why Rwanda's facade of reconciliation is dangerous
Timothy Kalyegira hits the nail on the head:
If Rwanda witnessed a mass exodus of part of its population in 1959 and a horrendous genocide in 1994, it follows that we should evaluate Rwanda’s progress not in the abundance of WiFi Internet connections, clean streets and laptop computers available in every home, but in how far these deep-rooted Hutu-Tutsi ethnic tensions have been resolved or addressed.Beautifully put. This is exactly why I worry about the Rwandan government's increasingly tight grasp on the country's political space. For years, the RPF have put on a lovely show for the donors, journalists, missionaries, and politicians who pass through to admire the country's astonishing beauty and talk of reconciliation without asking too many questions.
In Rwanda, there has been a strained effort since 1994 to blot out in total any reference to ethnicity, emphasise nationhood and focus on economic growth and management. This approach does not make sense.
If religion and ethnicity have been the driving force behind the raging civil wars and violence in the breakaway regions of Europe and the Caucuses in and since the 1990s - places that, presumably, had been turned into wholly secular and Socialist in belief for 45 to 74 years - how realistically can we claim that in the much more agrarian and rural African society, just 16 years from an appalling genocide, tensions between Tutsi and Hutu have eased?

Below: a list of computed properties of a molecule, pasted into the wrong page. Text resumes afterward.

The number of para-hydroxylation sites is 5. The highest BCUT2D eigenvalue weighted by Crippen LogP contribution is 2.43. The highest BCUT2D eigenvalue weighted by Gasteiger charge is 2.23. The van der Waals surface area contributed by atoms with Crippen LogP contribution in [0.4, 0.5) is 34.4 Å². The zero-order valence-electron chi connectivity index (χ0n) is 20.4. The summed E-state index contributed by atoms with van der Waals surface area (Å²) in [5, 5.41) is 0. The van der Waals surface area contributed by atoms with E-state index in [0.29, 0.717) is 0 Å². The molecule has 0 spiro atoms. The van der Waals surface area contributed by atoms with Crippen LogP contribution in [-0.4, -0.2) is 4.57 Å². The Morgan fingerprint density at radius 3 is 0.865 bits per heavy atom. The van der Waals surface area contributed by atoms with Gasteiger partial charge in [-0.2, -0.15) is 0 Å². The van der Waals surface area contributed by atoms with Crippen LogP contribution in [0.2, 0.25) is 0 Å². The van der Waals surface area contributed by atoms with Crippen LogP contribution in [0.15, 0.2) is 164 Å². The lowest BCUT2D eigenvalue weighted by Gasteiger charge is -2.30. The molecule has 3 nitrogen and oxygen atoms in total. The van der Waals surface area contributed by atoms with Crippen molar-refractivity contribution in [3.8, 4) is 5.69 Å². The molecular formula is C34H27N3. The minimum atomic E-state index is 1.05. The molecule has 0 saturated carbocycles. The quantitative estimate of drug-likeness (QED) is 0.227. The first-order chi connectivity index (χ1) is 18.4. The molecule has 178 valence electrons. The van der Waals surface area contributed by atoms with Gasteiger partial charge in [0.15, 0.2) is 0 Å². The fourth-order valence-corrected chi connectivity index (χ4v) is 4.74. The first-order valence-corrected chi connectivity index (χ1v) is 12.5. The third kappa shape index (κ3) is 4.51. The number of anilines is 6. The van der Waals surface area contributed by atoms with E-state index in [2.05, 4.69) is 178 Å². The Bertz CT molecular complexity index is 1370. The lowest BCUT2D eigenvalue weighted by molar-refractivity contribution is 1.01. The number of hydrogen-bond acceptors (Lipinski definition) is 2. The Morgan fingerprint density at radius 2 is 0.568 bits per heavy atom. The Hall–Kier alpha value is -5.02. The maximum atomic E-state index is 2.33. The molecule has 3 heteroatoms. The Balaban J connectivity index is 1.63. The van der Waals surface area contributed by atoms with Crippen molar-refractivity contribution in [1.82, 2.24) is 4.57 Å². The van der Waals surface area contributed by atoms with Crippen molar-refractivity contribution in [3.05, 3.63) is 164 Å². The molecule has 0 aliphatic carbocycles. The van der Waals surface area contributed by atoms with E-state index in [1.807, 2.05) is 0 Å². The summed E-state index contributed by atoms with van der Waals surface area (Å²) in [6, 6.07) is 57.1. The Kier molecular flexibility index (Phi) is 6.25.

Rwanda’s top priority and the image it projects to the world should be over matters of reconciliation and the attainment of real harmony between the Hutu and Tutsi. Ethnic tensions had lain hidden for decades in Europe, only to erupt in the 1990s. Between 1959 and 1994, there seemed to be a stable situation in Rwanda.
What is to prevent this ethnic hostility going underground for another 20 years, only to erupt again? Facing up to this aspect of the country’s history is what matters the most, not the mechanical, policy, administrative, logistical side. Certainly not beautiful flowers or street lights or nice pavements.
But it's a facade. Tensions are boiling under the surface - both between Hutus and Tutsis and within those communities - and there is a very serious possibility that those tensions will again erupt into violence. More likely than not, as has been the case since the genocide, the next round of violence resulting from this tension will probably play out not on Rwandan soil but rather in the DRC. The elections scheduled for August 9 will be largely a sham; by not allowing any significant opposition candidates from parties not aligned with the RPF to register, Kagame has guaranteed his own re-election. And resentment of his policies will continue to grow among the Hutu majority.
By pretending that ethnicity doesn't exist - which nobody in Rwanda actually believes - rather than having open and honest discussions about everything that happened during the civil war and the genocide, as well as Rwanda's role in the wars in Congo-Zaire - Rwanda's government is playing with fire.